Thursday, October 29, 2009

Local, Regional, and National Protests

This post points out the apparently different attitudes and practices of Indians and Pakistanis when it comes to public protests.  In particular, the author notes that Indians tend to engage in localized protests, whereas Pakistanis have recently been galvanized on regional and national levels. 

In the United States, protesters organize on all levels, from the very local to the national, depending on the issue.  Some protests that start out as local events may lead to national movements.  The civil rights movement is a good example, and there are many others.  Some protests are distinctly local, as where a group assembles to protest city council practices or policies, or to assemble at a particularly symbolic public place.  Many factors, including the resources of the protesters, public support, and the nature of the precipitating cause of the protest, will influence its geography, size, and duration. 

The author of the post suggests that the relative infrequency of regional or national protests in India may have something to do with the presence and relative stability of democratic structures and institutions in that country.  Perhaps, but of course even in an advanced democracy like the U.S. one sees regional and national protests movements.  Some of the reticence in India may relate to cultural norms, or fear of official reactions to public dissent.  Or perhaps it is the case, as it appears to be in Japan, that the public lacks the necessary training to participate in effective public protests. 


Tuesday, October 27, 2009

Do Public Protests Matter?

This entry at Freakonomics considers whether public protests "matter," in the sense that they lead to changes in policies, social movements, or group solidarity.  One thing the commenters agree upon is that public protests are rarely, if ever, immediately effective in any of these respects.  This raises the obvious question whether, in an age of instant communication and immediacy expectations, public protests are destined to decline over time.   

Monday, October 26, 2009

Exit Polling and Buffer Zones

Expressive zoning is a phenomenon that affects many forms of public speech across the expressive topography. In an effort to protect certain public places from disorderly displays, and certain audiences from intimidation, fraud, and other harms, laws and regulations often mark off spaces in which expression and assembly are prohibited. "Speech-free zones" have been erected near abortion clinics, government buildings, cemeteries, private residences, and polling places.

As reported here, a federal court has granted a preliminary injunction against the enforcement of a 100-foot buffer zone forbidding exit polling and other "expressive activity" near New Jersey polling places. In Burson v. Freeman (1992), the Supreme Court upheld a Tennessee law that prohibited the solicitation of votes and the display of campaign materials within 100 feet of entrance of any polling place. The Court concluded that Tennessee had compelling interests in preventing voter intimidation and election fraud, and that the 100-foot zone was adequately tailored to address these concerns. But at least ten courts have rejected bans or restrictions on exit polling near polling places. Most have found no evidence of disorderly conduct associated with the practice of sampling and interviewing voters near polling places. Moreover, there are concerns that buffer zones around polling places adversely affect the accuracy of exit polls, as voters are able to exit the area before a proper sample can be taken.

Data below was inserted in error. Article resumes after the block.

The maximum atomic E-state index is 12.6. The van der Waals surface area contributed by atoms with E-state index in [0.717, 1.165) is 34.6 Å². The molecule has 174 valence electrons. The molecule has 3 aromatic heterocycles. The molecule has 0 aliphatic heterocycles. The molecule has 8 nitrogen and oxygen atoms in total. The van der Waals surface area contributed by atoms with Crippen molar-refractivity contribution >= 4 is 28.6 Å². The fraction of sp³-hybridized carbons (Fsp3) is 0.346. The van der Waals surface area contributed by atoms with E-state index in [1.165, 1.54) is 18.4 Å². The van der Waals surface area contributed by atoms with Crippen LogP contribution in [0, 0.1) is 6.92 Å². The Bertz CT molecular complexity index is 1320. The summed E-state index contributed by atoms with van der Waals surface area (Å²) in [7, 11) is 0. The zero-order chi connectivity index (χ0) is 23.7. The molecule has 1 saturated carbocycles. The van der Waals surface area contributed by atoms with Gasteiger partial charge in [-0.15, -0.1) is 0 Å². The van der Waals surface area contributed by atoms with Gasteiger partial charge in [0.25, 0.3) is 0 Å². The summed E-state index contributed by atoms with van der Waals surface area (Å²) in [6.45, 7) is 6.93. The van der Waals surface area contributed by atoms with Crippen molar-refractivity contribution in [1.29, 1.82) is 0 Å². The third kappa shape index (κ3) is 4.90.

The New Jersey Supreme Court upheld the buffer zone, opining that "the last 100 feet leading to a polling place belong to the voters on Election Day." The spaces in question, typically public sidewalks, streets, adn parking lots, do not "belong to the voters." They are traditional public forums, which ought if anything to "belong to" speakers. In any event, there is no reason voters cannot share the space with pollsters -- and even other speakers, so long as no disruption occurs. Buffer zones at polling places are part of a disturbing trend of protecting audiences from inconvenient public speech and assembly. The courts have been right to reject these spatial controls in the case of exit pollsters, who perform a valuable democratic function.

Thursday, October 22, 2009

Places of Higher Learning

As discussed in Chapter 8 of the book, many public colleges and universities have essentially adopted the speech bureaucracy in place outside campus gates for the spaces within. Among other things, this includes application of insurance and permit requirements and designation of "speech zones." I call this a "Campus Order Management System," a variation of what political scientists have referred to as a "Public Order Management System" applicable in public places.